Cyclists slam NPA candidate Ken Charko over seasonal bike lanes proposal
Dunbar Theatre owner and Non-Partisan Association council candidate Ken Charko believes “bikes are not our Field of Dreams“ where you “build it and they will come”.
“That’s not how you do things, and it’s not how the NPA or Ken Charko does things,” Charko told the Straight by phone. “I will not build things and hope they will come. What I will do is I’ll build it up like I do a small business. You build revenue and then the people up, and then you build the infrastructure to accommodate it.”
In a recent opinion piece, Charko suggested separated downtown bike lanes should revert to being “seasonal”, with on-street metered parking taking their place in the winter months—October 1 to March 31—to offset the costs associated with the lane switch.
Long-time cycling activist and 2002 Green council candidate Richard Campbell told the Straight that cycling in Vancouver “is a year-round activity”.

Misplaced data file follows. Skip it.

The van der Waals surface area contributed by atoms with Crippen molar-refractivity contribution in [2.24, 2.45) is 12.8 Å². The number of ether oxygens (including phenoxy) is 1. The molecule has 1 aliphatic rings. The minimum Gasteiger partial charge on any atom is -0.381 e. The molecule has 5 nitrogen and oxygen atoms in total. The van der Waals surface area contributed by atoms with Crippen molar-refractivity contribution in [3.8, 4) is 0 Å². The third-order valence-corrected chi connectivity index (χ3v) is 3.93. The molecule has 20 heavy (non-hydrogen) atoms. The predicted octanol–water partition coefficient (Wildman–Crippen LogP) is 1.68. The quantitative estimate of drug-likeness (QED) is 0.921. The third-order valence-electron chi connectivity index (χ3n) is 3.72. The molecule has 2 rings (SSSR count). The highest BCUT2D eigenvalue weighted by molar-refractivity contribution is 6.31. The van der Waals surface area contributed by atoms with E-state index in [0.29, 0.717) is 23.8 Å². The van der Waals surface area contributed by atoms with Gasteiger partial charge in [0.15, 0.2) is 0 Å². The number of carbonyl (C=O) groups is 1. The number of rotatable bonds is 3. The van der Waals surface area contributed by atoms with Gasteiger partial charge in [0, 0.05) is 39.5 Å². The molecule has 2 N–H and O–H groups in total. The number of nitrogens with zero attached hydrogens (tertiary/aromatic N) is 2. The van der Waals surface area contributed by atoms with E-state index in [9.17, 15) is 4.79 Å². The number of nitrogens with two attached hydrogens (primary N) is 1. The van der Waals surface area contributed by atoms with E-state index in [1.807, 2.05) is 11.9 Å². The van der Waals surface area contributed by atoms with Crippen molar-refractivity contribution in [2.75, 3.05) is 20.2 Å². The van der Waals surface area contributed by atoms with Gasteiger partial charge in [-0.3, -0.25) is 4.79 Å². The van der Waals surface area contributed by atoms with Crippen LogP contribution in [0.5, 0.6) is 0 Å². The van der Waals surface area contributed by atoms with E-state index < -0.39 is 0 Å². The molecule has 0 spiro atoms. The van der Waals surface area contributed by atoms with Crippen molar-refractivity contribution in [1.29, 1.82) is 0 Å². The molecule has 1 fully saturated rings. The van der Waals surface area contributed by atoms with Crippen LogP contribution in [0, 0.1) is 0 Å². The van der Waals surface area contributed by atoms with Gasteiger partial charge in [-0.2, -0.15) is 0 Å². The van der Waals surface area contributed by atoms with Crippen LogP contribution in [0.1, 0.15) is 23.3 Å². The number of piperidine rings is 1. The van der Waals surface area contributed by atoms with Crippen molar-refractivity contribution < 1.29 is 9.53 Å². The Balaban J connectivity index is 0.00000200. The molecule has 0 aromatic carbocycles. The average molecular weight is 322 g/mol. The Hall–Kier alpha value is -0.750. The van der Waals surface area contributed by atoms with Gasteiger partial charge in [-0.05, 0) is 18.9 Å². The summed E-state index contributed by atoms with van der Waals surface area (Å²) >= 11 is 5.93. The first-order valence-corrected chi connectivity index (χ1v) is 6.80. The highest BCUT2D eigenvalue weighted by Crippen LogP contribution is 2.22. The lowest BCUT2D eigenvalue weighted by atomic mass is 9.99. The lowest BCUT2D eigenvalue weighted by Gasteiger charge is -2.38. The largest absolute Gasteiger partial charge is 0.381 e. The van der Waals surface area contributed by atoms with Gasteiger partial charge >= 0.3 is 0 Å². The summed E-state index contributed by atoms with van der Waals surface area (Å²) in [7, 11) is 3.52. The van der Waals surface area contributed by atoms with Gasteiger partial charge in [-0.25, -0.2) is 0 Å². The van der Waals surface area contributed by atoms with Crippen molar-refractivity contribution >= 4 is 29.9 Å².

“There are certainly a lot of people using the separated bike lanes today, during Bike to Work Week,” Campbell said on November 2. “The separation is probably even more important in dark and rainy weather, when visibility is worse and it’s darker out.”
Campbell suggested Charko try cycling in the stencilled Burrard Street bike lane in the downtown core, where cyclists have a parking lane to their right and traffic to the left. He said this is the next-available north-south downtown route if the Hornby Street lane is put out of commission for any period of time.
“I doubt he’d like it [Burrard], and he’d probably become a quick supporter of the Hornby lane,” Campbell said.
Coalition of Progressive Electors park board candidate and West End–based cycling parent Brent Granby called the seasonal lane proposal “problematic”.
“[Colombian walking and cycling advocate] Gil Peñalosa said, when he came here to Vancouver, that the ideal physical infrastructure that you need for cyclists has to be safe for an 80-year-old and an eight-year-old,” Granby told the Straight. “I wouldn’t feel comfortable riding with my 11-year-old on Dunsmuir, if we didn’t have a bike lane there in the wintertime.”
Charko said he supports cycling, but stands by the NPA’s election promise of a moratorium on new separated bike lanes downtown.
“That just seems to resonate with so many people that I’m talking with, and not only people that are in cars—also people that are on bikes,” Charko said. “I can’t mention how many times I’ve heard people on bikes say, ‘Why did they do it like that?’ ”